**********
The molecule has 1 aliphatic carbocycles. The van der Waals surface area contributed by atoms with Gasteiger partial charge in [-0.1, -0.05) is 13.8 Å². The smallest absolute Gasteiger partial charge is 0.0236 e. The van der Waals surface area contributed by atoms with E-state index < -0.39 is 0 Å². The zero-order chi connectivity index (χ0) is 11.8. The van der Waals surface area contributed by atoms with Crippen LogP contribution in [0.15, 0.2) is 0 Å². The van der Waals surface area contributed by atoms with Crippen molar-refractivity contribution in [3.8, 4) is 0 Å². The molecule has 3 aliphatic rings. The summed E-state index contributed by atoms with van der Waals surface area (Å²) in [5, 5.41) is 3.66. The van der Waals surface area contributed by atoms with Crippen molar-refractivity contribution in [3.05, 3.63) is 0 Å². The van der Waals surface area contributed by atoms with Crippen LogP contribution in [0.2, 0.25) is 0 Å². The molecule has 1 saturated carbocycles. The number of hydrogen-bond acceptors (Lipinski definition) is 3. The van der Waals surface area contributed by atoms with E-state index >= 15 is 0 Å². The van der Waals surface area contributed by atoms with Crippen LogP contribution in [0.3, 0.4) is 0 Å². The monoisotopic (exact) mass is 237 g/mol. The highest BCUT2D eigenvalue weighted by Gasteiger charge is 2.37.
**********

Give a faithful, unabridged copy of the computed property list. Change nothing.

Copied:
The molecule has 1 aliphatic carbocycles. The van der Waals surface area contributed by atoms with Gasteiger partial charge in [-0.1, -0.05) is 13.8 Å². The smallest absolute Gasteiger partial charge is 0.0236 e. The van der Waals surface area contributed by atoms with E-state index < -0.39 is 0 Å². The zero-order chi connectivity index (χ0) is 11.8. The van der Waals surface area contributed by atoms with Crippen LogP contribution in [0.15, 0.2) is 0 Å². The van der Waals surface area contributed by atoms with Crippen molar-refractivity contribution in [3.8, 4) is 0 Å². The molecule has 3 aliphatic rings. The summed E-state index contributed by atoms with van der Waals surface area (Å²) in [5, 5.41) is 3.66. The van der Waals surface area contributed by atoms with Crippen molar-refractivity contribution in [3.05, 3.63) is 0 Å². The van der Waals surface area contributed by atoms with Crippen LogP contribution in [0.2, 0.25) is 0 Å². The molecule has 1 saturated carbocycles. The number of hydrogen-bond acceptors (Lipinski definition) is 3. The van der Waals surface area contributed by atoms with E-state index >= 15 is 0 Å². The van der Waals surface area contributed by atoms with Crippen LogP contribution in [0.3, 0.4) is 0 Å². The monoisotopic (exact) mass is 237 g/mol. The highest BCUT2D eigenvalue weighted by Gasteiger charge is 2.37.